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Massive Takata airbag recall affects millions
The latest airbag recall has Takata in hot water again and Australia is affected
27 Jun 2014
SAFETY equipment manufacturer Takata is again at the centre of what could be one of the biggest global automotive recalls ever conducted, with millions of cars across a number of major brands impacted.
Takata is the world’s second largest auto safety parts maker and this latest investigation and recall focuses on the company’s airbags which it supplies to many car brands.
The issue relates to the storage of the propellant in the inflator within the airbag device. It is believed that as an airbag is deployed, the propellant could ignite abnormally and explode with such force that the casing of the airbag device could fracture and cause injury.
It is alleged that humidity may also be a contributing factor to the abnormal ignition of the propellant, with car-makers in the United States recalling vehicles from the more humid southern states first.
In the US, Honda, Mazda and Nissan have issued a recall of 2.9 million cars and the US National Highway Traffic Safety Administration said Toyota, BMW, Chrysler and Ford will also be issuing recalls.
Australia has been hit hard by the Takata airbag recall, with Honda's local arm telling GoAuto it is recalling 33,434 vehicles, including the 2003 Civic sedan, 2002-2003 Jazz hatch, 2002-2003 CR-V, 2003 Accord, 2003 Accord Euro and 2003 MDX SUV.
Honda said it takes matters of safety extremely seriously and will be contacting owners by mail.
As reported by GoAuto earlier this week, Mazda Australia is recalling all Mazda6 sedans and wagons, plus the RX-8 coupe built between August 22, 2002 and February 2004.
Mazda Australia’s senior manager of public relations Steve Maciver says the company has identified the affected cars.
“We’re in the process of working with head office to secure parts supply and we’ll be contacting customers in due course to invite them to come to the dealer to have their cars fixed as soon as possible,” Mr Maciver said.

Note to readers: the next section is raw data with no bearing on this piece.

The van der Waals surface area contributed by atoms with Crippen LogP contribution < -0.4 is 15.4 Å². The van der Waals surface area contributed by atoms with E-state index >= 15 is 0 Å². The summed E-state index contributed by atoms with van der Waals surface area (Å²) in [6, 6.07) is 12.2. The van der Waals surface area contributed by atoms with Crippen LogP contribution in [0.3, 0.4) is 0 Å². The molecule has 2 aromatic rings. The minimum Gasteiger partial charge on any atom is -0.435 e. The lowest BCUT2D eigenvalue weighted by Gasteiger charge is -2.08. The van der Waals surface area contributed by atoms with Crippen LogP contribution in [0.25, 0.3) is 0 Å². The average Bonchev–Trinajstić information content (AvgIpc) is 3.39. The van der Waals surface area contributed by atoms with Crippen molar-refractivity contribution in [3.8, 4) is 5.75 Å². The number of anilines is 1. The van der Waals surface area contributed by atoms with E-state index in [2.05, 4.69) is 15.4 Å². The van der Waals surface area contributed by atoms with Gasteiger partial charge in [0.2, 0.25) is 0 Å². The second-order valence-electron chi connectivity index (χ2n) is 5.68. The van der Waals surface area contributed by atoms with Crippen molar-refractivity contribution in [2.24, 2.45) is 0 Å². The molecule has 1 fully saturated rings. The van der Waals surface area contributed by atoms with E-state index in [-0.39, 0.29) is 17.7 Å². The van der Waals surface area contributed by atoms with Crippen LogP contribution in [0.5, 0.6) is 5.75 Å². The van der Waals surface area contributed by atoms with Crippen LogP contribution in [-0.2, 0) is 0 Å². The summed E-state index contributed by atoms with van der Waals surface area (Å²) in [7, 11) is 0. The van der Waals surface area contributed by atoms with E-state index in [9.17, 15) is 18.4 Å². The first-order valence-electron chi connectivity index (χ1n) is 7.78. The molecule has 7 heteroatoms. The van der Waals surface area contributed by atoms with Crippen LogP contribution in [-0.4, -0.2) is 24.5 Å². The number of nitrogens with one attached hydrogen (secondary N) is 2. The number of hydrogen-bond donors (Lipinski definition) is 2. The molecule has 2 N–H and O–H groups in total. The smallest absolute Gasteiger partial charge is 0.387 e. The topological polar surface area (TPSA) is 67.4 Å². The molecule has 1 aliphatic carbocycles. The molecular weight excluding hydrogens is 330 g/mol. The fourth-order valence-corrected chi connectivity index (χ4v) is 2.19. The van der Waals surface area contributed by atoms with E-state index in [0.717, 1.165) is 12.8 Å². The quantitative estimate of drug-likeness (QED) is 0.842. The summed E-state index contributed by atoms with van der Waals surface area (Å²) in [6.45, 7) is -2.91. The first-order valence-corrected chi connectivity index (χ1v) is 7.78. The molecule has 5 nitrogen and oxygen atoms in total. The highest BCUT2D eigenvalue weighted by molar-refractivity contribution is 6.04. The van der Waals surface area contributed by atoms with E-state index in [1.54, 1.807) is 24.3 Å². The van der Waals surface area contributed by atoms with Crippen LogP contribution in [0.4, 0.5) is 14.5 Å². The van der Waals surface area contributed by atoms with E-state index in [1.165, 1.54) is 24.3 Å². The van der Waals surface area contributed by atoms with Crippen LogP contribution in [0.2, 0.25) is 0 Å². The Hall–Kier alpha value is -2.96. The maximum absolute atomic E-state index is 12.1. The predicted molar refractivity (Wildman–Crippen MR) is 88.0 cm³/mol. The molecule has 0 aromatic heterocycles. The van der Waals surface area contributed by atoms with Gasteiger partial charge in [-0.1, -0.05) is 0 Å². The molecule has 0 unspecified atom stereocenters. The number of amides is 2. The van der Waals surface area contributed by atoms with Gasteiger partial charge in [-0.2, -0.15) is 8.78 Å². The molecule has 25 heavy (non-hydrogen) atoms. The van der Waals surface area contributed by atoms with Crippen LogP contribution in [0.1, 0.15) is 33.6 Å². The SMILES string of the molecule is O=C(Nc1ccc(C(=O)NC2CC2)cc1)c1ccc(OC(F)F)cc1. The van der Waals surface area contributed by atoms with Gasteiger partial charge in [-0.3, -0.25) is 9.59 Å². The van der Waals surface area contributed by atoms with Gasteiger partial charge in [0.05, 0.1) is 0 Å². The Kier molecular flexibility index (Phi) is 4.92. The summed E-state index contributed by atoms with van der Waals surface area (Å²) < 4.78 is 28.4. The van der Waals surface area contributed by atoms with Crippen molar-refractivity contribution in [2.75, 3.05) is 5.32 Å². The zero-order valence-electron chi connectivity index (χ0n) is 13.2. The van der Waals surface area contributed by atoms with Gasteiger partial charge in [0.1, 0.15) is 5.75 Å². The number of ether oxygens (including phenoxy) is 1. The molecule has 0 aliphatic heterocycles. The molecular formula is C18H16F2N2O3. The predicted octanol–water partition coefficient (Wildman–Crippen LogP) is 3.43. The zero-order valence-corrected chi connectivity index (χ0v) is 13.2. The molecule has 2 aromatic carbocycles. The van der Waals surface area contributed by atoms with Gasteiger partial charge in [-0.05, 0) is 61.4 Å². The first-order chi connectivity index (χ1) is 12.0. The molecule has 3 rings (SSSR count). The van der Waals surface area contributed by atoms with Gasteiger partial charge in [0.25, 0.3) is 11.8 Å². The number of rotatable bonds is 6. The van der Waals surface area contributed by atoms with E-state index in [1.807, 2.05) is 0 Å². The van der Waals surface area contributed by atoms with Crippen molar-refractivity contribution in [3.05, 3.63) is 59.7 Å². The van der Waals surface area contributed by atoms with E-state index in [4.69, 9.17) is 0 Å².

Nissan Australia will recall 25,941 vehicles and said in a statement today that it had received information from Takata this month and has found that certain variants with model years from 2001 to 2003 have been affected.
These models include the N16 Pulsar, D22 Navara, Y61 Patrol, T30 X-Trail and the A33 Maxima. Nissan says it will contact the customers of these vehicles.
In another case involving Takata airbags, US automotive giant General Motors today announced it would recall 33,000 examples of the Cruze small car in America.
However, its local subsidiary Holden confirmed with GoAuto that the locally-built version of the Cruze is not caught up in the massive global recall.
The company said that “following a thorough and careful investigation we can confirm that the Holden Cruze is not affected by the same airbag issue that resulted in the US Chevrolet Cruze stop sale.”
The latest series of recalls comes two weeks after Toyota announced a worldwide recall of 2.27 million vehicles fitted with Takata airbag equipment.
In Australia, 19,600 vehicles were affected with Toyota recalling the Corolla, Avensis Verso and Lexus SC430 made between January 2001 and May 2003.
Takata Corporation’s CEO Shigehisa Takada has apologised to shareholders for the part it has played in the airbag recall, which has seen the value of its shares fall nearly 30 per cent since the beginning of the year.
US automotive publication Autonews is reporting that the actual cost of the recall in terms of supplying affected vehicles with replacement parts and the labour could amount to US$500 for Takata.
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